Narendra Modi has wisely gone to the strategic Maldives on his first overseas trip after re-election. It speaks for itself that the leader of the world’s largest democracy has begun his new term by visiting the world’s smallest Muslim nation — in population and area. Generous Indian financial assistance, including $1.4 billion in aid, has helped president Ibrahim Solih escape a Chinese debt trap and enabled his Maldivian Democratic Party to sweep the April parliamentary elections.
Modi also shrewdly kept out troublesome Pakistan from his inauguration by inviting leaders from the Bay of Bengal Initiative for Multi-Sectoral Technical and Economic Cooperation (Bimstec) grouping. While the moribund South Asian Association for Regional Cooperation (Saarc) boxes India in a narrow, artificial framework limited to the Indian subcontinent, the east-oriented Bimstec seeks to realign India along its historical axis. India’s main trading and cultural partners in history were the countries to its east. From the west, India experienced mainly invaders or plunderers.
Indeed, Pakistan greeted Modi’s re-election in North Korean style — by firing the nuclear-capable, Chinese-designed Shaheen II ballistic missile. Its intelligence then harassed and turned away guests invited to the Indian High Commission’s iftar reception in Islamabad. All this is a reminder that Pakistan must be kept in the diplomatic doghouse.
Modi has had little time to savour his landslide win. His second term, paradoxically, has started with troubles caused by India’s close friend — a superpower that regards India as the fulcrum of its Asia strategy. Despite an unmistakably US-friendly Indian foreign policy, US president Donald Trump’s administration has mounted pressure on India on multiple flanks — trade, oil and defence. Through its actions, Washington is presenting the US as anything but a reliable partner and unwittingly encouraging India to hedge its bets.
India is the new target in Trump’s trade wars. It was not a coincidence that on the first day of Modi’s second term, Trump announced the termination of India’s preferential access to the US market. Expelling India from the US Generalized System of Preferences (GSP) was intended to drive home the message that the choice before Modi is to yield to US demands or face increasing costs. America’s array of demands ranges from lifting price controls on heart stents, knee implants and other medical devices to relaxing e-commerce rules, even though Amazon and Walmart have been allowed to establish a virtual duopoly on India’s e-commerce. Would the US permit two foreign companies to control its e-commerce?
The latest US action exacerbates Modi’s challenges just when India’s economy is growing at the slowest rate in five years and unemployment is at a 45-year high. Washington’s heavy-handed tactics have also driven up India’s oil import bill by stopping it from buying at concessional rates from next-door Iran or Venezuela. The US is attempting to undermine India’s relationship with Tehran, which is more than just about oil, as underscored by the Pakistan-bypassing transportation corridor to Afghanistan that India is building via Iran.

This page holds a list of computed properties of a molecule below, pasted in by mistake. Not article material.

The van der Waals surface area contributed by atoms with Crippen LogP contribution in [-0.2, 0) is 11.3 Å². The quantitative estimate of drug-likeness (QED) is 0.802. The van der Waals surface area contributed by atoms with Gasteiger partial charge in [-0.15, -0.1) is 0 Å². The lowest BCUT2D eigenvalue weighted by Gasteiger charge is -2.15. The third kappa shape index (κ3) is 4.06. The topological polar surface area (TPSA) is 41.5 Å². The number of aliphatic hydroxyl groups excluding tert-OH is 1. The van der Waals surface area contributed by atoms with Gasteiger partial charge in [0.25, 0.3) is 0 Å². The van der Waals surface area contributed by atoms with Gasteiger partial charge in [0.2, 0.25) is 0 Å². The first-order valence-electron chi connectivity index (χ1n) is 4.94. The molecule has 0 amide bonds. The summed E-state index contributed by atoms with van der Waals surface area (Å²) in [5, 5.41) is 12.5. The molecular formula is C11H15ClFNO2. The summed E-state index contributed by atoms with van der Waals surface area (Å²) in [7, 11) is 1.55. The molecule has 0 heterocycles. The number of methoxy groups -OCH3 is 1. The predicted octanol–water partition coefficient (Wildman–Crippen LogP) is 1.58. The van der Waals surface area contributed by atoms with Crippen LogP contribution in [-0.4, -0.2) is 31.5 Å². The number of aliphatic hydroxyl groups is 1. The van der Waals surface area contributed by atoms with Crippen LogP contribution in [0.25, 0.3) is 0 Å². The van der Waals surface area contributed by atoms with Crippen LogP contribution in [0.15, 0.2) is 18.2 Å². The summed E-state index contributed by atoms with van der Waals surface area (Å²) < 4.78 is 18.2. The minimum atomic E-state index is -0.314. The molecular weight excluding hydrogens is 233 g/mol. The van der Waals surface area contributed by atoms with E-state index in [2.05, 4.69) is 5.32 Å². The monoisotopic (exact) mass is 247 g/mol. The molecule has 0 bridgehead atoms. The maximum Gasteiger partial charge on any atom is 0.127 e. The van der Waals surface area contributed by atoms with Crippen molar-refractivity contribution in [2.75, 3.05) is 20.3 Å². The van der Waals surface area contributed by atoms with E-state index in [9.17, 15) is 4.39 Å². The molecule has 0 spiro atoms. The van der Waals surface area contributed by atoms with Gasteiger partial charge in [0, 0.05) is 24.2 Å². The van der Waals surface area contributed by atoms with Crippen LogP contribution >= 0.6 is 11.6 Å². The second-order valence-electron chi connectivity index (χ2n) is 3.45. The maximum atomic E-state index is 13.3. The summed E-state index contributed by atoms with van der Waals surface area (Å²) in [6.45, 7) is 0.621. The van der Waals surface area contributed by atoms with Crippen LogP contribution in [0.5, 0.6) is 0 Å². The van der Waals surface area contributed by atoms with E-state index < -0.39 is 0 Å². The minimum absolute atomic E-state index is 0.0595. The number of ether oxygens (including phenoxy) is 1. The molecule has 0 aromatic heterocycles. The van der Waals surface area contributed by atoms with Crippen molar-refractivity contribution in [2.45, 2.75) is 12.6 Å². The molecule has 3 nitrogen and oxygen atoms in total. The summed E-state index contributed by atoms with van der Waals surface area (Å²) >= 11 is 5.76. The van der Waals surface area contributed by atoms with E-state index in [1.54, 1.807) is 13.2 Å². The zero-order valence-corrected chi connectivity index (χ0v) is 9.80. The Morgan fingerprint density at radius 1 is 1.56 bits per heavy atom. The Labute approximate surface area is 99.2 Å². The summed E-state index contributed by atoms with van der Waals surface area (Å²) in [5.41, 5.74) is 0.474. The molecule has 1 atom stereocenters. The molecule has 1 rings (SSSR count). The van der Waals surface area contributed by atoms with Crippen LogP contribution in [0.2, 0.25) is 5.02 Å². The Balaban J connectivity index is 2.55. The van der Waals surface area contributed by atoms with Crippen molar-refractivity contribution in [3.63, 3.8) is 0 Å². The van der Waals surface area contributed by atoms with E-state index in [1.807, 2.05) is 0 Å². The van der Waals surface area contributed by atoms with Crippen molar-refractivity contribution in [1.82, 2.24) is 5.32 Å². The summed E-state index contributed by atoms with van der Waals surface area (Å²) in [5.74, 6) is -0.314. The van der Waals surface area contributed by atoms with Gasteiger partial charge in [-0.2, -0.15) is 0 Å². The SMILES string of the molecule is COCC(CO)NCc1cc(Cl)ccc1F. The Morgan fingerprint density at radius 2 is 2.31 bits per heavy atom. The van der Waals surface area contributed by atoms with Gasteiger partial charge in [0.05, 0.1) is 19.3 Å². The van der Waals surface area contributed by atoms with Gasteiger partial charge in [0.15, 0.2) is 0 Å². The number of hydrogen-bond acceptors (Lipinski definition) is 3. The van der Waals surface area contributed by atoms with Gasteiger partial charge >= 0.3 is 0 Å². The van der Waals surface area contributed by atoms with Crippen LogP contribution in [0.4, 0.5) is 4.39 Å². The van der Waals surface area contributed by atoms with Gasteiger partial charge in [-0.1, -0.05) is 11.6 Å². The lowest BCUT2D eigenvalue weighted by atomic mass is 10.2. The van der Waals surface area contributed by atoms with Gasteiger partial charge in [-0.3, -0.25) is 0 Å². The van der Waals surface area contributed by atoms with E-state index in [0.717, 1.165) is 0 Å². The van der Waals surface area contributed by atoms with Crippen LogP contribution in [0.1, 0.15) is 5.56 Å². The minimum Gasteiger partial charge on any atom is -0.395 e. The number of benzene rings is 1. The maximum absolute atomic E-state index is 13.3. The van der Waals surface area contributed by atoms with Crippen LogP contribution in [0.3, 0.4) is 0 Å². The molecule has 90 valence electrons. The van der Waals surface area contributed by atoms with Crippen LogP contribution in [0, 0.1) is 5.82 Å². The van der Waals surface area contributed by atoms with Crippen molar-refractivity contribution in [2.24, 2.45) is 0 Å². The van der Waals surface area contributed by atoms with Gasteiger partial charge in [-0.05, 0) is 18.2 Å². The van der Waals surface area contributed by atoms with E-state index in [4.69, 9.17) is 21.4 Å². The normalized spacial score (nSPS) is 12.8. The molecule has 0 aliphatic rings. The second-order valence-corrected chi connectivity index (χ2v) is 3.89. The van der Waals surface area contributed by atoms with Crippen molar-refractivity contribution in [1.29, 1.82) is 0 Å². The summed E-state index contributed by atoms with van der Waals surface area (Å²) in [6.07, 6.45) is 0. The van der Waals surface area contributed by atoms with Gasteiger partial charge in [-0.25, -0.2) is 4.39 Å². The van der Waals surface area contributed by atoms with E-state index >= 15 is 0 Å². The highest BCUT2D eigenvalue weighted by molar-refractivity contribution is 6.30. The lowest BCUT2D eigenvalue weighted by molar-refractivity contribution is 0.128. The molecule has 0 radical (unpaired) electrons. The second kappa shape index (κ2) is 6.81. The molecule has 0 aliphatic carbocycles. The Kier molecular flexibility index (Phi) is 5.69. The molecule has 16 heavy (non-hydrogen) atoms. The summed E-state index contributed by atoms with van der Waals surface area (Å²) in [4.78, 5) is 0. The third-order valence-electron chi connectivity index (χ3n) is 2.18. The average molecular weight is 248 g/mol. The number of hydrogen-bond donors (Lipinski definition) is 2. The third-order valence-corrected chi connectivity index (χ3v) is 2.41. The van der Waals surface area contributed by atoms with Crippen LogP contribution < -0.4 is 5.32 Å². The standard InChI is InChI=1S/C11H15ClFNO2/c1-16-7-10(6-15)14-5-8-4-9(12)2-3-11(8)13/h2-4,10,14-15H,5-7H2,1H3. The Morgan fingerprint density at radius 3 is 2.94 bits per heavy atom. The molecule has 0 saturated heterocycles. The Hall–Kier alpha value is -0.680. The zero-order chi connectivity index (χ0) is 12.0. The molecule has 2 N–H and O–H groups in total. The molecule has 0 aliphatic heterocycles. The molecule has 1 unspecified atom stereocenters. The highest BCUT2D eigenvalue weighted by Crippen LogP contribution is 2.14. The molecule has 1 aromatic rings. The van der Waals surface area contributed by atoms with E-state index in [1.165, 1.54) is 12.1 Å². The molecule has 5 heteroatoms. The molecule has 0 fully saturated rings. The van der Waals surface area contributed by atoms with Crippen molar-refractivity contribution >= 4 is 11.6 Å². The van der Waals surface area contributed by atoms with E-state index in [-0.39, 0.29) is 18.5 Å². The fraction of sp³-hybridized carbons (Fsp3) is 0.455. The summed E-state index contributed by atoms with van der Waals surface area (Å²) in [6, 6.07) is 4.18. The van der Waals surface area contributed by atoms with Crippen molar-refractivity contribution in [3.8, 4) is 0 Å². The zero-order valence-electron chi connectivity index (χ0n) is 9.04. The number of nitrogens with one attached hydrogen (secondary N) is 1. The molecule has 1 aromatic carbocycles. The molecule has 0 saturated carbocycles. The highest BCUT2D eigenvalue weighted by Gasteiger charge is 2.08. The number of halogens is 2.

The US is similarly trying to stop India from buying major Russian weapons, not just the S-400 system. Moscow’s transfer of offensive weapons that the US will not export, such as a nuclear-powered submarine and an aircraft carrier, explains why Russia remains important for India’s defence, even though Indo-Russian trade has shrunk. Simply put, the US — not content with emerging as the largest seller of arms to India, including bagging several multibillion dollar contracts — is seeking to lock India as its exclusive arms client by torpedoing the Indian diversification strategy, which aims to import the most potent available systems.
The Trump administration’s arbitrariness and assertiveness have imposed rising costs on India, as highlighted by the GSP-related termination of India’s designation since 1975 as a developing nation. US businesses, rather than paying new tariffs on the $5.7 billion worth of Indian products they were importing duty free, would likely seek to source those goods from GSP-beneficiary countries, thus dimming India’s export outlook.
Trump may not stop with GSP withdrawal. Yet India responded meekly to his action by pledging to “continue to build on our strong ties with the US”. Likewise, there has been no Indian retaliation to Trump’s March 2018 steel and aluminium tariffs, with India repeatedly postponing new duties. In diplomacy, counteraction is often necessary to build bargaining leverage and to deter further bullying.
Multi-alignment has been the leitmotif of Modi’s foreign policy. As opposed to the passive approach of non-alignment — a Cold War-era concept — multi-alignment seeks to proactively build close partnerships with different powers, while shoring up India’s strategic autonomy.
In this larger strategy, a robust relationship with the US is central for India. But it cannot be at the expense of India’s own interests. US actions, including sanctions against Russia and Iran, have accentuated India’s challenge in balancing its relationships. Indeed, through its actions, Washington is calculatedly seeking to compel India to become more closely aligned with it. Is it overplaying its hand? Or will it succeed in Modi’s second term? Only time will tell.
(Brahma Chellaney is a geostrategist. The views expressed are personal.)
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